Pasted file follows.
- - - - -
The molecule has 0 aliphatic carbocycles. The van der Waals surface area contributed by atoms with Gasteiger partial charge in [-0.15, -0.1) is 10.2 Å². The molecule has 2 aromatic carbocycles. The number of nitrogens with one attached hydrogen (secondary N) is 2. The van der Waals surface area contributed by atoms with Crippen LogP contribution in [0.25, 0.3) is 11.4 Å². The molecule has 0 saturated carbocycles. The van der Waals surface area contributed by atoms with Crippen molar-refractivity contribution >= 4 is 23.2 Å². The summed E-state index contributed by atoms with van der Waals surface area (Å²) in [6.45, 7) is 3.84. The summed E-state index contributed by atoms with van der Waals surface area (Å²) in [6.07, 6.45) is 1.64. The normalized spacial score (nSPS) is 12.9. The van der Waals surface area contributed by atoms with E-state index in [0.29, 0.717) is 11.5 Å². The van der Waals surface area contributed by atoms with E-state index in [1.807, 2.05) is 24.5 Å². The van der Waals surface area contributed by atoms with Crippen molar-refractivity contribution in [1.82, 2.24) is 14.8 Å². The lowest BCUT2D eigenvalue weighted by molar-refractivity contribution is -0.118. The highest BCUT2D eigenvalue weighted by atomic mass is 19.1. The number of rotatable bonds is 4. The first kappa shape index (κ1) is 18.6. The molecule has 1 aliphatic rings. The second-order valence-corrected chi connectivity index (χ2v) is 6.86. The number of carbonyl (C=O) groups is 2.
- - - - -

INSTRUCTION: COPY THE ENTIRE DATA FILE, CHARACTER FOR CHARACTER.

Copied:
The molecule has 0 aliphatic carbocycles. The van der Waals surface area contributed by atoms with Gasteiger partial charge in [-0.15, -0.1) is 10.2 Å². The molecule has 2 aromatic carbocycles. The number of nitrogens with one attached hydrogen (secondary N) is 2. The van der Waals surface area contributed by atoms with Crippen LogP contribution in [0.25, 0.3) is 11.4 Å². The molecule has 0 saturated carbocycles. The van der Waals surface area contributed by atoms with Crippen molar-refractivity contribution >= 4 is 23.2 Å². The summed E-state index contributed by atoms with van der Waals surface area (Å²) in [6.45, 7) is 3.84. The summed E-state index contributed by atoms with van der Waals surface area (Å²) in [6.07, 6.45) is 1.64. The normalized spacial score (nSPS) is 12.9. The van der Waals surface area contributed by atoms with E-state index in [0.29, 0.717) is 11.5 Å². The van der Waals surface area contributed by atoms with E-state index in [1.807, 2.05) is 24.5 Å². The van der Waals surface area contributed by atoms with Crippen molar-refractivity contribution in [1.82, 2.24) is 14.8 Å². The lowest BCUT2D eigenvalue weighted by molar-refractivity contribution is -0.118. The highest BCUT2D eigenvalue weighted by atomic mass is 19.1. The number of rotatable bonds is 4. The first kappa shape index (κ1) is 18.6. The molecule has 1 aliphatic rings. The second-order valence-corrected chi connectivity index (χ2v) is 6.86. The number of carbonyl (C=O) groups is 2.